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The conventional wisdom about procurement is that cost savings are the fundamental priority. One sees this emphasis all the time. Here is Procurement Magazine referring to the 2023 Hackett Group survey:

“Procurement’s main priorities for the year include ensuring supply continuity, combatting inflationary pressures and reducing spend cost.”

Who could argue with the importance of cost savings?

Just because cost savings are vital, however, doesn’t mean that they should be the sole factor driving the purchasing decision: what and from whom to buy, and what price to pay. Where is it written that cost is the paramount factor?

The only reason to justify purchasing on price alone (or price predominantly) is if there is no differentiation between the goods or services being offered in competitive proposals.

Imagine that you are in charge of buying a commodity, such as one thousand pounds of a specific grade of copper.  Each bidder is offering exactly the same type and amount of what you want. So, of course, price in this case is the sole determining factor.  The buyer should do everything they can to make the process appear as competitive as possible to keep the suppliers on their toes when it comes to price. (For all the lip service to cost savings, how many people when purchasing commodities manage to do even that much?)

How often is the modern B2B buyer purchasing a commodity? How often do they get to make the decision by themselves instead of having to develop a consensus across a committee of relevant stakeholders?

The truth is that companies engaged in strategic sourcing need to review multiple proposals characterized by significant differentiation. It’s more like apples-to-electric cars than it is an apples-to-apples comparison.

An academic approach to the problem might be to perform a discounted cash flow analysis accounting for not only the present value cash outflow of the consideration for the thing being purchased, but also the cash inflows of the margin improvement over the life of the project from adopting the solution in question.

Overweighting cost (or, worse, making cost the sole driver of the decision) means ignoring these subsequent positive cash flows.

Even if we assume that the buyer is evaluating the true cost, it may still be the wrong thing to do because doing so ignores the purchase’s impact on margin.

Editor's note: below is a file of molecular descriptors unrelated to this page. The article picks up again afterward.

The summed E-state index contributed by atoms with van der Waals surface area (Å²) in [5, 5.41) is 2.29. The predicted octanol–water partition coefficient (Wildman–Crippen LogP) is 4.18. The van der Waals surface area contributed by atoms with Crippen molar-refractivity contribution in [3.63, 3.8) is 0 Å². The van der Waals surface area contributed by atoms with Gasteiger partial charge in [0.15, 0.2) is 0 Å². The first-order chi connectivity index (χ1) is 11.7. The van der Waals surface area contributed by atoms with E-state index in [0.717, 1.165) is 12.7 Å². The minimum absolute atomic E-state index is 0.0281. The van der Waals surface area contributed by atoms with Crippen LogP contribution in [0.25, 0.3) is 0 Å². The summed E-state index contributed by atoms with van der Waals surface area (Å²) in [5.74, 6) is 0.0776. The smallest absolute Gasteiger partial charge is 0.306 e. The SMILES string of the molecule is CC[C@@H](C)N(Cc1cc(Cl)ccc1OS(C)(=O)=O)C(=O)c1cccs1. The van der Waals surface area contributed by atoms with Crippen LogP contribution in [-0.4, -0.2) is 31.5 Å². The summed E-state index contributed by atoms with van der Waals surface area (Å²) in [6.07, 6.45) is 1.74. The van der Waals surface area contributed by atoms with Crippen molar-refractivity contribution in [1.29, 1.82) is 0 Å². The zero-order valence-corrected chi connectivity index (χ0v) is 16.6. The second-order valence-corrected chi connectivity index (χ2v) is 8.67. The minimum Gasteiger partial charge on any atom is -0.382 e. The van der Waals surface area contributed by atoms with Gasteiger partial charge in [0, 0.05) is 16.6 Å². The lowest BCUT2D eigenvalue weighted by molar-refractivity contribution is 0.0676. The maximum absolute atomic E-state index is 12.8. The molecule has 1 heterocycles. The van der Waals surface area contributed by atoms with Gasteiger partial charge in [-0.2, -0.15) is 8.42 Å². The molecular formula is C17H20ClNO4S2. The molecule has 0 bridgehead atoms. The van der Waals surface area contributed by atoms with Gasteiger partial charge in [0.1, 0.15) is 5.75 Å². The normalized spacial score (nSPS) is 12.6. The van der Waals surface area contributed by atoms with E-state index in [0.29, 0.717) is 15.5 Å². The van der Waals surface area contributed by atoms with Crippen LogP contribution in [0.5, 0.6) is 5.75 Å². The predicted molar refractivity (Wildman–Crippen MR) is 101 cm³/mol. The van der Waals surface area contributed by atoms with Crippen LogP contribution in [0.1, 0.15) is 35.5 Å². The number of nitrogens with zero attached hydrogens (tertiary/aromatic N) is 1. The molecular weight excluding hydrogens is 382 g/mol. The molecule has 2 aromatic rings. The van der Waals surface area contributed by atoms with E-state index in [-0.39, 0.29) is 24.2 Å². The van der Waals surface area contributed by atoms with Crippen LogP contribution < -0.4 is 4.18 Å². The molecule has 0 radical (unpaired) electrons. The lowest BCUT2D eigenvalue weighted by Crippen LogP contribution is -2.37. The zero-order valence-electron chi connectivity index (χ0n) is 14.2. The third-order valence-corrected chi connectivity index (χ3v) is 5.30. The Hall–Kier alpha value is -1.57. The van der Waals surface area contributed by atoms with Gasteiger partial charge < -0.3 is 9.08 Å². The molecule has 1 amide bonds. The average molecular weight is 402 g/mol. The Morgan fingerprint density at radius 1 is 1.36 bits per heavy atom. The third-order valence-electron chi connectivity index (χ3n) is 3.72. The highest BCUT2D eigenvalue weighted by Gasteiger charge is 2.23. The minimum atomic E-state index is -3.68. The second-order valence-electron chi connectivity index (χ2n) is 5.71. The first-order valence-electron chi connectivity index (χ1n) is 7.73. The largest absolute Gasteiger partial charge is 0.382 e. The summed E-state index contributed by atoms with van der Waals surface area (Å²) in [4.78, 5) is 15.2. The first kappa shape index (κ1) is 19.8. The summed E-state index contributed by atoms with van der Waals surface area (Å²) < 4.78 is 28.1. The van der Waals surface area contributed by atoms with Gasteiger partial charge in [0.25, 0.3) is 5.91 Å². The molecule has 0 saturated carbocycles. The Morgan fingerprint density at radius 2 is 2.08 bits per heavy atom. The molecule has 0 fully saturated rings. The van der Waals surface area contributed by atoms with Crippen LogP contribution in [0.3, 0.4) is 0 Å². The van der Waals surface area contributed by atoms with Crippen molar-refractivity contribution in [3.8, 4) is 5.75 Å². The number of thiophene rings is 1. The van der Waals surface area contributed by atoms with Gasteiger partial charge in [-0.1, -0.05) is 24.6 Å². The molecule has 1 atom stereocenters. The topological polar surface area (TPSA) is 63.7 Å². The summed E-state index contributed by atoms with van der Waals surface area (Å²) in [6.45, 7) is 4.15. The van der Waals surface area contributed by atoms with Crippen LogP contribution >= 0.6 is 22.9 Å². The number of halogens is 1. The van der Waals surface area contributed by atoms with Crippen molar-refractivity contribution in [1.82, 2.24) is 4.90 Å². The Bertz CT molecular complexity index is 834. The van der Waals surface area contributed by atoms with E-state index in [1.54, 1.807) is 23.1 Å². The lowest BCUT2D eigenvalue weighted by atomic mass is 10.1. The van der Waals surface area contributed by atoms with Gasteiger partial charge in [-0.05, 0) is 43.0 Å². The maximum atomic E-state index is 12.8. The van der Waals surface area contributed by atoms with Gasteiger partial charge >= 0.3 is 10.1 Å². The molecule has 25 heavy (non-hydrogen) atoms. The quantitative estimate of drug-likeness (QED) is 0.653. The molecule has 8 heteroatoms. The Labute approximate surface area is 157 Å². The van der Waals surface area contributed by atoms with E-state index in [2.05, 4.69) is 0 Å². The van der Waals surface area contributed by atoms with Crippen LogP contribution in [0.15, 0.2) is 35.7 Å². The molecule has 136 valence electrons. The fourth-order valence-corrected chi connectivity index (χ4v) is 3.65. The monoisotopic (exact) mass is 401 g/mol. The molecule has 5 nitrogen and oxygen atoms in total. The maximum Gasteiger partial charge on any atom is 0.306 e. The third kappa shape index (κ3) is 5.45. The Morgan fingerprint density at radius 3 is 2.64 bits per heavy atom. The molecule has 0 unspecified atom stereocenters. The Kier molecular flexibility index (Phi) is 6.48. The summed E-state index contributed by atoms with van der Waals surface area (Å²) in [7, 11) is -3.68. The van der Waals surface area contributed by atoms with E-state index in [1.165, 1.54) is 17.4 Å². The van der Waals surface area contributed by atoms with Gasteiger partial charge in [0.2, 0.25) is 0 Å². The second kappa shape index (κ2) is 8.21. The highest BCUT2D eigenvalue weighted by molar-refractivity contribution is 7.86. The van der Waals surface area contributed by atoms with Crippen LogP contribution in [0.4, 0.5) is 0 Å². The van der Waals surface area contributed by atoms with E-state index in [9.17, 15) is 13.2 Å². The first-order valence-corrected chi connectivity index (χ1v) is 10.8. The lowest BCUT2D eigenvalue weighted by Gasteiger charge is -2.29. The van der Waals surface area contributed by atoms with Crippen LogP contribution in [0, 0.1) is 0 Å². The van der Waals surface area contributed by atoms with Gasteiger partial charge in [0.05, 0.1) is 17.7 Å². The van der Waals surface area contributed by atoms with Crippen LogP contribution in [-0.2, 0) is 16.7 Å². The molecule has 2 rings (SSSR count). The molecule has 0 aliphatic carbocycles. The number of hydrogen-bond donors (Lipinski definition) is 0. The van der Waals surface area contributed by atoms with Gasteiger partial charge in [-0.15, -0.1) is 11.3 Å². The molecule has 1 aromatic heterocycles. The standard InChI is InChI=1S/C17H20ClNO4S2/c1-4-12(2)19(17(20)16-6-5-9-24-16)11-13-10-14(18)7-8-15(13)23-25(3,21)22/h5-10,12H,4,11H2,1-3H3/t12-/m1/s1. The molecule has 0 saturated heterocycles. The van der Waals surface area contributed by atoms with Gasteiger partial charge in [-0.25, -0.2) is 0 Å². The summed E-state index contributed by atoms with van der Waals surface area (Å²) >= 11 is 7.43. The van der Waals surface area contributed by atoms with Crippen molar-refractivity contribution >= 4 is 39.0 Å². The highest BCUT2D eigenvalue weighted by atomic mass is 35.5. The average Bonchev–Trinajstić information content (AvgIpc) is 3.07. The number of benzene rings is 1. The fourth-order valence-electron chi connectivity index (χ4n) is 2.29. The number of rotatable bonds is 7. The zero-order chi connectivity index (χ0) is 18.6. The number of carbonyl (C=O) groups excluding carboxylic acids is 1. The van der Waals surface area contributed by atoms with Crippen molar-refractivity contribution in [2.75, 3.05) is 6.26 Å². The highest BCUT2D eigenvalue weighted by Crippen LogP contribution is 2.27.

Consider two solutions: A and B. A was a piece of industrial machinery that cost $100k upfront. B sold a different piece of industrial machinery that cost $120k upfront.

This seems like a simple decision for many. Obviously A.

What if I told you that A created a $5k monthly improvement in margins for a 3-year life and B led to a $12k monthly improvement for a 5-year life? We would say that B has a better problem-solution fit than A.

That’s a different calculation, isn’t it?

When we talk about opportunity costs of picking A over B, we refer to the incremental $7k per month in margin benefit that the buyer foregoes.

Then, we should layer on the dimension of supplier risk. What if company A is a less risky company? Say, it’s been around for decades and has a fortress-like balance sheet while B is a venture-backed growth company that has not generated positive free cash flow in any quarter of its existence?

Shouldn’t we discount B’s margin improvement more heavily?

We should. But how many do?

How many buyers understand the correct, multi-dimensional balance between upfront acquisition cost, lifetime opportunity cost, and supplier risk? A buyer who was focused on multi-dimensional risk in this way would want to ensure (at least) two things. First, they would want to see as many competitive proposals as possible. Second, they would want to make it as easy as possible to understand supplier risk, as quickly as possible.


What’s more likely to lead to discovery of the best problem-solution fit, a reverse auction with three proposals or one with ten proposals? Clearly, the more proposals the buyer can see, the better.

What’s more likely to lead to a reverse auction with ten proposals, one in which the buyer invites only suppliers with which they have a pre-existing relationship or one open to any vendor with a relevant solution? Is it one with a difficult supplier user experience or one with a simple supplier user experience? Logically, inviting multiple suppliers to respond, regardless of their onboarding status with the buyer, is more likely to surfacing the best option.

This is what we have built at EdgeworthBox. Buyers can execute reverse auctions in a simple user interface, casting a wide net with suppliers, confident that you can use our rapid vetting tools to get comfortable enough with new supplier risk to proceed with an initial contract while engaged in the longer, more formal onboarding. Give us a shout. We’d love to talk to you.


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